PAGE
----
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In sexism trial, Kleiner Perkins partner says Ellen Pao needed to go

Ellen Pao walks to a courtroom in San Francisco Superior Court in San FranciscoEllen Pao walks to a courtroom in San Francisco Superior Court in San Francisco
Ellen Pao walks to a courtroom in San Francisco, Calif. in February 2015.Robert Galbraith — Reuters

Venture capital firm Kleiner Perkins continued its defense Wednesday against sex discrimination allegations by former employee Ellen Pao with the testimony of Matt Murphy, a partner who described himself as her mentor during her rocky tenure.

But despite that relationship, Murphy painted Pao as entitled, disrespectful, and demanding of rewards instead of earning them. Despite her junior status, she insisted on being included in all meetings with companies she had discovered and serve on company boards.

“I thought it was very aggressive,” Murphy said. “I thought coming back to me after the email exchange we had and telling me that I needed to have her in my meetings” overstepped her authority.

Murphy, who joined the firm in a junior role in 1999 and rose through its ranks, says he tried to advise Pao and help her succeed even after she filed a $16 million lawsuit in San Francisco Superior Court against Kleiner Perkins for alleged sexual discrimination and retaliation. She was ultimately fired in 2012.

Throughout the case, Pao has portrayed the blue chip Silicon Valley investment firm as a boys club, where men advanced and women were held back no matter their performance and qualifications — not the meritocracy Murphy described.

Nevertheless, Murphy, along with a number of his colleagues, argue that Pao’s shortcomings had nothing to do with her gender. She simply lacked the temperament that make for a successful investor, according to the firm.

Murphy’s perspective is particularly important because he had just the kind of career trajectory at Kleiner that Pao had hoped for. He joined as a junior partner, hired to help famed partner John Doerr manage his work, then rose to become a principal, and eventually became a senior partner.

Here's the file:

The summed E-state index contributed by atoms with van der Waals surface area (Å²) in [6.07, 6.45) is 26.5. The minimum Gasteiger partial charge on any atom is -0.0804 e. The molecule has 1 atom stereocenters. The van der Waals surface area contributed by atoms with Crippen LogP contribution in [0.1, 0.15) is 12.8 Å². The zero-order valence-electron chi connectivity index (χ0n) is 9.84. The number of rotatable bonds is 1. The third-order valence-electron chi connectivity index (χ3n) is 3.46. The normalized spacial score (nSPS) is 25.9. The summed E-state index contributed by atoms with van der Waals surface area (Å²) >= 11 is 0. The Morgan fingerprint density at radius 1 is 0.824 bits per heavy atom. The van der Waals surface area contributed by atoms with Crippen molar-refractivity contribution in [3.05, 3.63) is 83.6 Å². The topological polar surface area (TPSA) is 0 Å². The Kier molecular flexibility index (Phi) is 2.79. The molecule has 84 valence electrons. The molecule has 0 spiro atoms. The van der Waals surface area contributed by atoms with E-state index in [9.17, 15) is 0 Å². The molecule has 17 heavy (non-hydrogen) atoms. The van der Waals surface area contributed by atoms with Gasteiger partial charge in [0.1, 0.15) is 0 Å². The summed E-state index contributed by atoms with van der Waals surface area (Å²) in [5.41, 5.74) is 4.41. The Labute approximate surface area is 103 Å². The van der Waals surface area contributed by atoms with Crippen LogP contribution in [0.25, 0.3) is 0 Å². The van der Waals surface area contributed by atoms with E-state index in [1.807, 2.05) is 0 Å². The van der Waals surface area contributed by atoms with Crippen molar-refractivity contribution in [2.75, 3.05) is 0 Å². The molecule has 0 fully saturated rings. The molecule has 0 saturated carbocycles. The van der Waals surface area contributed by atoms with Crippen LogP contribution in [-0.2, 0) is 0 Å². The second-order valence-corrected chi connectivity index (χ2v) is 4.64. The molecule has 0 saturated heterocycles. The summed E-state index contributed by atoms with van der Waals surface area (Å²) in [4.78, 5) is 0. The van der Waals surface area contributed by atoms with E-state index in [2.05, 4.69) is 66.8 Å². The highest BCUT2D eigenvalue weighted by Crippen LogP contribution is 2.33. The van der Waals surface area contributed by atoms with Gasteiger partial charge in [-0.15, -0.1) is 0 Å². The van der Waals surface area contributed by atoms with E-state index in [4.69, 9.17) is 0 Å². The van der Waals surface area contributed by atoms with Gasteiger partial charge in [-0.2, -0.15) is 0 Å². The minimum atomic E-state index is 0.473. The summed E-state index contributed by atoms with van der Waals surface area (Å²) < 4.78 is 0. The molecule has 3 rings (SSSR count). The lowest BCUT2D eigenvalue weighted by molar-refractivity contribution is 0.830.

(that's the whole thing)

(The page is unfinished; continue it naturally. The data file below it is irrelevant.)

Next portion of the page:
“I do believe this is an apprenticeship business,” he said, echoing Doerr’s testimony earlier in the trial.

Despite Murphy’s mentorship and efforts to get her on track, Pao’s performance left him with little choice. For example, Murphy recounted how she once embarrassed him by falling asleep during a board meeting he had invited her to, and disregarded his advice like bringing back notes from meetings she had with new companies and contributing “thought leadership” to the firm.

In the end, and regardless of her lawsuit, it was time for Pao to move on, according to Murphy.

“We felt she had been given a year or two extra to prove herself,” he said. But “she didn’t really rally.”

Murphy also denied Pao’s claim that a group of partners and investors flying in a private jet engaged in inappropriate conversations about porn stars and adult shows while she was present. “That would be very anti-KP,” he said on the stand.

Earlier Wednesday, Andrew Jody Gessow, an investor who was also on the plane and called to testify by Kleiner, delivered the same unequivocal denial about racy talk on the plane.